This was unlike other games in one particularly interesting regard: it did not have a beginning or, apparently, an end.
It began when we noticed that scattered around the Spirit Level in the Southbank Centre were cards with a simple warning written on them: “Watch out for the Whistling Postman”. A while later, when we found ourselves between games, we noticed a strange man whistling ostentatiously and clutching a set of envelopes – and when approached, he looked through these envelopes, and found one apparently addressed to each of us. (Mine was addressed “You Here Now SBC”).
These envelopes contained cryptic messages, which eventually led us to another strange fellow sitting outside, who in turn directed us to search for ribbons in a certain place, where no ribbons could be found, but there were a handful of other people looking for red ribbons.
Such was the nature of the game. Strange clues and apparently broken mechanisms, which nonetheless led to gradually larger groups of people teaming up to work together on whatever it was that we were doing, without having any idea what that was. This strange process reached a fantastically surreal climax when our group (now numbering ten, and each with a red ribbon) converged on a phone box just as another group of ten (with white ribbons!) did the same, and then the phone rang.
There was then a brief period of sanity as a recognisable structure had emerged: two teams, following clues and interacting with strange characters to progress towards the unknown end – which a short time later we appeared to reach, in the form of a website: FruitsOfTheHeart.co.uk, which had only a countdown timer to a point some 7 days hence.
I was fascinated, but the other players seemed disappointed. They followed the last stooge we had interacted with to see if anything else would happen. It didn’t seem to.
As far as I can tell, it seems it was all part of a larger Alternate Reality Game, some part of which it appears was being played out at the subsequent Edinburgh Fringe festival, but other parts seem (at the time of writing) to be ongoing, possibly making much of today’s aesthetically pleasing date. (I particularly liked a comment on the website from ‘A Critic’ that simply read “This isn’t really theatre any more”. I hope they take that as a compliment).
I like that this kind of thing goes on, even if I don’t feel driven to fully engage with it; crucially, dabbling was still fun. However, in the context of an evening of games, there’s no doubt some people found the open-ended nature of the thing frustrating, and the actors/stooges didn’t seem quite prepared for the barrage of questions put to them by the players. There’s often a barrier to entry of ARG’s in terms of catching up with back-story, so I would be interested to see someone tackle the challenge of creating a similar experience that was firmly bounded within a single evening.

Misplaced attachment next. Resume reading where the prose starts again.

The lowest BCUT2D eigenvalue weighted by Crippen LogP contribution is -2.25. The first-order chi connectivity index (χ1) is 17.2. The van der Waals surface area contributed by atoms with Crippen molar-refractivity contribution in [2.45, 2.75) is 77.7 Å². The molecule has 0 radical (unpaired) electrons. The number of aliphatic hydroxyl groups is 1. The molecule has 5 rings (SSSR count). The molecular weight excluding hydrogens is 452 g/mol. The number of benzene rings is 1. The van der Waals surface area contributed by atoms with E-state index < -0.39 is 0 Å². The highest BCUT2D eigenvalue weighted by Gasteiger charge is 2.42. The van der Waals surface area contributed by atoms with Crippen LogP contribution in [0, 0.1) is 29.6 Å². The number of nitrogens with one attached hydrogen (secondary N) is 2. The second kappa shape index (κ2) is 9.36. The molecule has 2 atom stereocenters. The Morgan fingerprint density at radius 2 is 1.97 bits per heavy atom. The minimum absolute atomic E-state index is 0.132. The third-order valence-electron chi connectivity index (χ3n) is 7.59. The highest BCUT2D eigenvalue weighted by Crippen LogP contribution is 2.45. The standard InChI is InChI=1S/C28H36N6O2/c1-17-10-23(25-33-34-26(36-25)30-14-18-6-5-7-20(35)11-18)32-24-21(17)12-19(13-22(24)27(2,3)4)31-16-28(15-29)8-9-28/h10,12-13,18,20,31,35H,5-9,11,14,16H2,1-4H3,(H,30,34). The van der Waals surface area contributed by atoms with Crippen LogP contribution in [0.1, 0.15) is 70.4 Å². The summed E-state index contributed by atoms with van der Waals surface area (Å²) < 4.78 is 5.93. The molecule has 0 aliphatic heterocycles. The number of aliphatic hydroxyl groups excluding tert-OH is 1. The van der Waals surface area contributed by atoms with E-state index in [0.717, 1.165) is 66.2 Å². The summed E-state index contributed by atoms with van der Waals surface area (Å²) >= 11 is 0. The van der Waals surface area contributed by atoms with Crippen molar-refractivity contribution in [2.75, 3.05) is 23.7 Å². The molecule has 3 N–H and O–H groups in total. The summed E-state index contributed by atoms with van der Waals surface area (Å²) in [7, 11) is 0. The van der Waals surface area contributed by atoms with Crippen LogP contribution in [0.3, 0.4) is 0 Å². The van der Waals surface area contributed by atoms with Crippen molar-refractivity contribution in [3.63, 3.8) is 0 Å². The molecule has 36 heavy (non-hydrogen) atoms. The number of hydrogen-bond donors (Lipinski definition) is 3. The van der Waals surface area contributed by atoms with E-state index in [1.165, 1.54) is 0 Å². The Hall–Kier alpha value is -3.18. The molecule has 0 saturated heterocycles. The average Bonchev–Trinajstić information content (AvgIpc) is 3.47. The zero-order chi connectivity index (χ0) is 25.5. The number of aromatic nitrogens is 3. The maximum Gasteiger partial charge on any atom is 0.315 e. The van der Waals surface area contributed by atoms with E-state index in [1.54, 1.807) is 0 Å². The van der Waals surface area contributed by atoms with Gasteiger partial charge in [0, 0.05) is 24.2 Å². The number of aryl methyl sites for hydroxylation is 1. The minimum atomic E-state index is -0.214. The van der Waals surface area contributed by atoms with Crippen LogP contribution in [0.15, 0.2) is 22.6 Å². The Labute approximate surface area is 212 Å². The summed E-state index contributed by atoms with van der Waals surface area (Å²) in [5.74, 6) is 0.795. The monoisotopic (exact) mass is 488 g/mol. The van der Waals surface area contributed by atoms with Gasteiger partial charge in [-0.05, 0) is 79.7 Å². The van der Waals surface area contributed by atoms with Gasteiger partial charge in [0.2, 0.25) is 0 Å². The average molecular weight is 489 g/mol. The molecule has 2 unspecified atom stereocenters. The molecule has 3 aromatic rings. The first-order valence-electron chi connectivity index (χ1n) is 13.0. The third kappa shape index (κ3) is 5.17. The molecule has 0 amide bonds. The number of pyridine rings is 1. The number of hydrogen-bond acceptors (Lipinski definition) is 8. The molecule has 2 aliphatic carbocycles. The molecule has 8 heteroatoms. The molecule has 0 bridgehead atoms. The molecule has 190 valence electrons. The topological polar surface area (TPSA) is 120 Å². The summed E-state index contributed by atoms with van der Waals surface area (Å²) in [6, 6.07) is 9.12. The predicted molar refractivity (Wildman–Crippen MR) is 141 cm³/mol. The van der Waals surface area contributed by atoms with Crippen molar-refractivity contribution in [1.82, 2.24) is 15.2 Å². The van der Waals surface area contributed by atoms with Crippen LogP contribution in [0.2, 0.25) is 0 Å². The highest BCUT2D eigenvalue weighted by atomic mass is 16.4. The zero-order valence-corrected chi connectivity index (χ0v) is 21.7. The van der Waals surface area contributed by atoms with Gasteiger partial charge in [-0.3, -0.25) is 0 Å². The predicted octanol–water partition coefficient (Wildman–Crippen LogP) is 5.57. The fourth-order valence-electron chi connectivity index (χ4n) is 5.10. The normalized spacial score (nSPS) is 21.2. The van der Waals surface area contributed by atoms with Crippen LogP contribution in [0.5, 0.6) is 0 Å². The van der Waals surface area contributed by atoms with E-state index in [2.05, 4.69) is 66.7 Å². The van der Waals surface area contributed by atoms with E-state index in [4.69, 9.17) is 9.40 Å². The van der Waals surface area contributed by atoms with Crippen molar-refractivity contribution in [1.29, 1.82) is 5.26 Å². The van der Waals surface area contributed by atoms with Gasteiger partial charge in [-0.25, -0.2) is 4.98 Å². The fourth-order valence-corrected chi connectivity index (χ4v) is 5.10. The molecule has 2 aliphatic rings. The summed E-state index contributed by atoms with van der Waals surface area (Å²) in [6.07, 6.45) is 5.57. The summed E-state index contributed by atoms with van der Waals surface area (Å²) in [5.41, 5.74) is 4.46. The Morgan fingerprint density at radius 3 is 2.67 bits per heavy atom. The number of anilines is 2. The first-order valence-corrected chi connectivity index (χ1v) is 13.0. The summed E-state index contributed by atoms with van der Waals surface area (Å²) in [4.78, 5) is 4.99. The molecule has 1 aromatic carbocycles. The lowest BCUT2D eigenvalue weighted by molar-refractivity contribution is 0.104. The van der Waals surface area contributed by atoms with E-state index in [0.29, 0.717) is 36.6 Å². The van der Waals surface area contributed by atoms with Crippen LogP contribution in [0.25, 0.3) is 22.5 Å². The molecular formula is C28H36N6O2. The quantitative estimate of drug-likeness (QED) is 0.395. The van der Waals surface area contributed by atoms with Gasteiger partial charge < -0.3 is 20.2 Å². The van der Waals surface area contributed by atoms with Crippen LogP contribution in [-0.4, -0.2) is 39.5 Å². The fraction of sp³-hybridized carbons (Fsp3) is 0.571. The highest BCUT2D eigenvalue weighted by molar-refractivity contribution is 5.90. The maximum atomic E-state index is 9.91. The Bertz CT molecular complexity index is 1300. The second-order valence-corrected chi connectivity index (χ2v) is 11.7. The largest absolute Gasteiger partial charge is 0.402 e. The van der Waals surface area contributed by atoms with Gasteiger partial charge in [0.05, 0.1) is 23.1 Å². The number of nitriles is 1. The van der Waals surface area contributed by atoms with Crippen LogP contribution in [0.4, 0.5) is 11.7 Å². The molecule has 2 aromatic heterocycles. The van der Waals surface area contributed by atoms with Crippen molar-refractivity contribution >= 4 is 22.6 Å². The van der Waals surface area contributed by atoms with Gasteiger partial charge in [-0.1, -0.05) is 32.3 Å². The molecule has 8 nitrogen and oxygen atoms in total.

Free London’s Monsters
Having played and indeed designed mobile GPS games before, we knew more than most others when we stepped up to deposit a credit card and pick up a smartphone in order to play Free London’s Monsters, by (?) Fish Are People Too.
“It uses GPS, right?” we asked; yes, it did.
“Does it work?”
They smiled. “Clearly you are familiar with this sort of thing.”
The game, it turns out, was smartly simple. (Much like early video games, this is generally the best recipe for success in a new medium). Given a piece of paper with photos of scenery from around the Southbank area, the task is to locate the locations from which the images were taken. Through the miracle of GPS, upon reaching one of these locations the smartphone would emit a wonderfully laid-back warning: “Monster. Monster. Monster. Monster”, and indeed if you held the phone up, the screen showed the scenery around you (through the phone’s camera) and some surreal kind of monster lurking on top of it (actually just a floating 2D image). To prove your successful finding of the monster it was necessary to answer a question about it on the sheet of paper, such as “How many teeth does it have” or “what colour are its dogs”.
This happily transformed what seemed to be a flaw in the design into a fun feature. Given the current accuracy of GPS, hotspots must necessarily be large (the Mscape Experience Design Guidelines [pdf] recommend a diameter of 20 meters), and this meant we would often bump into a monster before we expected to, or even one we weren’t expecting to see at all. We would then use a combination of the pictures on the paper and the context of the question to work out which monster we were actually looking at.
The problems alluded to in our opening conversation seemed to hinge on the time it takes for the GPS navigational signals to be received before the device can understand and begin to track its location. I have found myself that GPS devices sometimes need several minutes with a clear view of the sky before this modern equivalent of the modem handshake can be completed, and given these devices were being handed out from an indoor location it came as little surprise that many would-be monster hunters had trouble getting enough ‘Captoplasm’ (a nice in-game analogue of the satellite signal level) in order to play successfully.
Returning with a goodly haul of monsters, we discussed the game with the creators, who evidently have an excellent grasp of the technical and gameplay mechanics they are wrestling with. In particular, I think it’s very sensible to combine a pen-and-paper mechanic with the location-based technology, combining the strengths of each.
There will be an opportunity to Free Bristol’s Monsters at the imminent Igfest, which starts tomorrow and is highly recommended. The Sandpit concept itself is currently on tour until 12th November 2009, with forthcoming visits to Bristol, Liverpool, Southend, Stratford-Upon-Avon, Nottingham, Sheffield and Newcastle Upon Tyne planned, so be sure to check it out if you find yourself in the vicinity.